We all, I think, know at least a few things about affordable housing. First, there isn’t enough of it. Second, not everyone who talks about affordable housing means the same thing. Nor do all affordable housing policies aim to help the same type(s) of people.
Third, an effective strategy requires multiple programs, some potentially funded by multiple sources. Which brings us to what we don’t know — impending budget decisions at federal, state and local levels.
Uncertainty at the Source
So far as federal funding’s concerned, we don’t know yet what Congress will do — only that it must do something to avert a government shutdown in late April and that there’s no consensus on what it should do, even among the Republican majority.
Nor, one must always add, what the President will ask it to do. He campaigned on a promise to actively support a repeal of the current ceiling on defense spending — currently $32.5 billion higher than the ceiling on non-defense spending that depends on annual appropriations..
Both the White House and Congress have already done a workaround for defense, but not so as to force a larger cut in non-defense. Trump, however, said he planned to reduce non-defense spending by a penny on the dollar each year, while holding Social Security, Medicare and Medicaid harmless.
That would slash funding for the already shrunken non-defense, discretionary part of the budget by roughly 26% in real dollars over the next nine years. No hint yet how he would parcel out the cuts — or even whether he will now go ahead and try.
Spillover to the States
All but three states must have budgets for the upcoming fiscal year by July 1. So they may or may not have a good fix on what to expect for affordable housing programs. All but one must balance its budget, though laws differ on what that means.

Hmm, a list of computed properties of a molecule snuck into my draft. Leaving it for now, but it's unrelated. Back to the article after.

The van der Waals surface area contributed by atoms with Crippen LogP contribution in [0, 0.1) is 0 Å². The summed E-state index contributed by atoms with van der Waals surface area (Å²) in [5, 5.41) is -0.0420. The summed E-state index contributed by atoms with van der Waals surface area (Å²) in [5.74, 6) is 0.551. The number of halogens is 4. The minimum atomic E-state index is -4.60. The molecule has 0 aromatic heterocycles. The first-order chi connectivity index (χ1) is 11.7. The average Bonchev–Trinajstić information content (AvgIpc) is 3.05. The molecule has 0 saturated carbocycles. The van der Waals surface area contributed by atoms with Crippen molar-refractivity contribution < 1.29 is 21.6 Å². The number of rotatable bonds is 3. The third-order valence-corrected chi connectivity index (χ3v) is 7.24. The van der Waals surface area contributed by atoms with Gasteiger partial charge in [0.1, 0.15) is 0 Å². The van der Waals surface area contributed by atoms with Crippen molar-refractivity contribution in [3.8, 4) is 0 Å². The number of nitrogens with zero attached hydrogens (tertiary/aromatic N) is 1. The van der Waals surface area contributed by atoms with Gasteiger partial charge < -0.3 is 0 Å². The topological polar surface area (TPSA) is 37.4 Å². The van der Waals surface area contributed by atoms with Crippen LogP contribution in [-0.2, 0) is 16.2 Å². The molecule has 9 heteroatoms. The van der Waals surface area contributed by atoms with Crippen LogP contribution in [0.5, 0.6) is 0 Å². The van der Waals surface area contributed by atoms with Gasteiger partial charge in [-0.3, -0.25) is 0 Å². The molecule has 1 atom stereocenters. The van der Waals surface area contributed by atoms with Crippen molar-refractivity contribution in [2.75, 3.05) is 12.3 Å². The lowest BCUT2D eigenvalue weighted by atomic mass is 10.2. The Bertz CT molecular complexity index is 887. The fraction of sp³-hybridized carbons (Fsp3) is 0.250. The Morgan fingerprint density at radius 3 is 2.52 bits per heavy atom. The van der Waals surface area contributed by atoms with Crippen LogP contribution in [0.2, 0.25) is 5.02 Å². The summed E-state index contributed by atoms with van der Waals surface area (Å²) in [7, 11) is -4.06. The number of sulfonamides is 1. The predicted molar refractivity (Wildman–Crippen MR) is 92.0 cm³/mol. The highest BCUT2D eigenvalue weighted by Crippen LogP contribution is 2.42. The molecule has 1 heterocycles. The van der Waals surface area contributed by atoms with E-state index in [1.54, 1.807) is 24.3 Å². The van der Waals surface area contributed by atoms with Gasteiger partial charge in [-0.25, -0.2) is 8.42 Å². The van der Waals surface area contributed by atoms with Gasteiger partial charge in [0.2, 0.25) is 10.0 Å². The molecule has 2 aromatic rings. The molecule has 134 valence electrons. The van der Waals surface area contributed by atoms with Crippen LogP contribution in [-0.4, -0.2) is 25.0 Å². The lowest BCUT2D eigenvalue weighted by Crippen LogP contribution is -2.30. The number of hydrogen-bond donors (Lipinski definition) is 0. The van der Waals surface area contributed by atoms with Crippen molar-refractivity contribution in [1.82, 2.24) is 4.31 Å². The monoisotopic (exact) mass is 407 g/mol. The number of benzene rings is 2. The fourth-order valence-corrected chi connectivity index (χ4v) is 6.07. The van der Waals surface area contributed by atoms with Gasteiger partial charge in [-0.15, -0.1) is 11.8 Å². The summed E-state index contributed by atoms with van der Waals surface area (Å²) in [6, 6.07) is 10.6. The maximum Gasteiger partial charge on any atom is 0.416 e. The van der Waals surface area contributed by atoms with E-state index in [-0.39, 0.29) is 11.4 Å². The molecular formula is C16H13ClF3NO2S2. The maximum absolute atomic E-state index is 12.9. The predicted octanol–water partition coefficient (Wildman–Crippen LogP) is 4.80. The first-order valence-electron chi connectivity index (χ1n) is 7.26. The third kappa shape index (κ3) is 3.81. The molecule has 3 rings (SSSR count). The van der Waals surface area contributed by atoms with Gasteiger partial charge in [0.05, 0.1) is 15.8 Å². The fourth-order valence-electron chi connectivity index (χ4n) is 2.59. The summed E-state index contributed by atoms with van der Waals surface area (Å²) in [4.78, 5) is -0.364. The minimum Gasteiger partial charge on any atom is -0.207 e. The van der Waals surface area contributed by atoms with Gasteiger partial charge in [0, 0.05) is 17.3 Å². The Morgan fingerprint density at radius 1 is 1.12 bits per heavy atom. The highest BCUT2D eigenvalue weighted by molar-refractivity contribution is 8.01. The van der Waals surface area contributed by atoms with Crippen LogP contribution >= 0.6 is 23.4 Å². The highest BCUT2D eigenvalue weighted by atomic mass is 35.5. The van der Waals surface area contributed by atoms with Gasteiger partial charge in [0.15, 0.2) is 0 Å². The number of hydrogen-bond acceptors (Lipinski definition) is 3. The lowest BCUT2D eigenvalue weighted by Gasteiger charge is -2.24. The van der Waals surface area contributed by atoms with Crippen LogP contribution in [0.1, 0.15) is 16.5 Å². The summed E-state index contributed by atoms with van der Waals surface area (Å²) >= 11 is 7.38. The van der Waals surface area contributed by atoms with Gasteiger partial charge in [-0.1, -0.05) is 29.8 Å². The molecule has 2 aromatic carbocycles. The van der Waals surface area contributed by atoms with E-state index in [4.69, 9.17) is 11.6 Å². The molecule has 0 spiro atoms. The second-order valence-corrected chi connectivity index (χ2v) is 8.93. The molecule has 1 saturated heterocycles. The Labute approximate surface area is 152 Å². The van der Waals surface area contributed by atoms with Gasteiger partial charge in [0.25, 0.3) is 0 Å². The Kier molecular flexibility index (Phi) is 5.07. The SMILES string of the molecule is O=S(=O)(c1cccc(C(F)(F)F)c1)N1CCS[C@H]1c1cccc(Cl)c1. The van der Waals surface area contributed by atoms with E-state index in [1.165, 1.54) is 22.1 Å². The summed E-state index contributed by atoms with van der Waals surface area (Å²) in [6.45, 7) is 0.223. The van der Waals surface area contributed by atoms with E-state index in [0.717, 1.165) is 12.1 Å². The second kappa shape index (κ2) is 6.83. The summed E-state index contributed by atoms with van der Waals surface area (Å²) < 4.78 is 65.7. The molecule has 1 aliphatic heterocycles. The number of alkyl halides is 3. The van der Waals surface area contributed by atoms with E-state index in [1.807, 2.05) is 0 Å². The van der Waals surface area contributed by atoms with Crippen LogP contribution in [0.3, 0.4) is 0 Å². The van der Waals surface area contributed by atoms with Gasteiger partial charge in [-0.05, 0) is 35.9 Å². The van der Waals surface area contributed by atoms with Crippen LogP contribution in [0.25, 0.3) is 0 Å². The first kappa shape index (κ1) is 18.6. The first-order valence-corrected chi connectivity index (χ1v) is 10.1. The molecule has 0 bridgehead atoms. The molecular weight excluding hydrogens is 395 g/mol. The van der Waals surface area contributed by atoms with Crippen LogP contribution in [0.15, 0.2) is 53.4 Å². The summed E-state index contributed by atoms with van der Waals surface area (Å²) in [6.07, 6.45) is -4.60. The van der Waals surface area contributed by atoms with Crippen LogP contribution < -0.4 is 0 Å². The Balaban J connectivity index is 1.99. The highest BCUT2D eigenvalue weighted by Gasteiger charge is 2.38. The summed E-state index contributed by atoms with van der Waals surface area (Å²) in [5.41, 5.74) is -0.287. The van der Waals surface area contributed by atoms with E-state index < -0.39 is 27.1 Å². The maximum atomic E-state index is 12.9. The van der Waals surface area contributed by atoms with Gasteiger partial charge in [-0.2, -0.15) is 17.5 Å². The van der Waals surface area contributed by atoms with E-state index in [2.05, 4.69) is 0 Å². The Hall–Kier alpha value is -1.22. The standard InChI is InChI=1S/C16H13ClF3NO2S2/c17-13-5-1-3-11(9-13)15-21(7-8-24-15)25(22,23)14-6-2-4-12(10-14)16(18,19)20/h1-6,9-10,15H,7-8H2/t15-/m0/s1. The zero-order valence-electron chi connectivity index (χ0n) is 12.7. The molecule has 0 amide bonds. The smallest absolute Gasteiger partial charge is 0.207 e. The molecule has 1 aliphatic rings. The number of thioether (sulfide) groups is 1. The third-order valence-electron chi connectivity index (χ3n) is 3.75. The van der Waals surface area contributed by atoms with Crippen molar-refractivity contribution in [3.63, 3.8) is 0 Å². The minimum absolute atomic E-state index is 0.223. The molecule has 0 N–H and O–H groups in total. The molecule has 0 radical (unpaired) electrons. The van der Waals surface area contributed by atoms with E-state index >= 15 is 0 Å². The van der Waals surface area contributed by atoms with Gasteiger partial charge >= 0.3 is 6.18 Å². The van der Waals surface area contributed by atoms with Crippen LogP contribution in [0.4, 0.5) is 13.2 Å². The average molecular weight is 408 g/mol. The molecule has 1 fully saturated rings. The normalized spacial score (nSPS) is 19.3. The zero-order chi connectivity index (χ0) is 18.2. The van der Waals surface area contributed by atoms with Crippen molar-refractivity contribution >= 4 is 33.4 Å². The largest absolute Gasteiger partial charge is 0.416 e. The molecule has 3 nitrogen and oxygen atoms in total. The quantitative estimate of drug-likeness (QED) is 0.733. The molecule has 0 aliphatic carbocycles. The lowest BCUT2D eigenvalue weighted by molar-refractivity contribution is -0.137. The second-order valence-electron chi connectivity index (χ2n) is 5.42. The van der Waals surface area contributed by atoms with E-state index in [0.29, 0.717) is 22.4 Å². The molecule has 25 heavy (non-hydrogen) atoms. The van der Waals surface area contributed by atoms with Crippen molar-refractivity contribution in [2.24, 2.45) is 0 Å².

A large majority must end the year with no more spent than received in tax revenues, fees and federal funds, including grants like those for affordable housing programs.
So what may have seemed to balance when a governor signs a budget may turn out not to be — even if some of Trump’s recent and promised actions don’t throw the economy into a recession. As in the past, shortfalls will force unplanned, disruptive cuts.
Impacts at Community Level
Some affordable housing funds from the U.S. Department of Housing and Urban Development go to states, which then parcel them out. But others that make housing affordable for the lowest-income people go instead directly to local housing authorities or to a designated organization within a network HUD calls a continuum of care.
The latter, however, is only to house particular groups of the lowest-income people — those who’ve been homeless for a long time or recurrently and have at least one disability and others chosen for time-limited subsidized housing.
These funds are iffy, as all HUD’s affordable housing funds are. So we’ve got, at best, a funding range for housing vouchers — the heftiest tool to make housing affordable for the lowest-income people.
These vouchers come in two flavors. One enables people to rent units at market rate by limiting their share to 30% of their income. The other subsidizes rents on certain units in housing projects — a needed support for operating expenses, since tenants are paying only the same limited share of their income.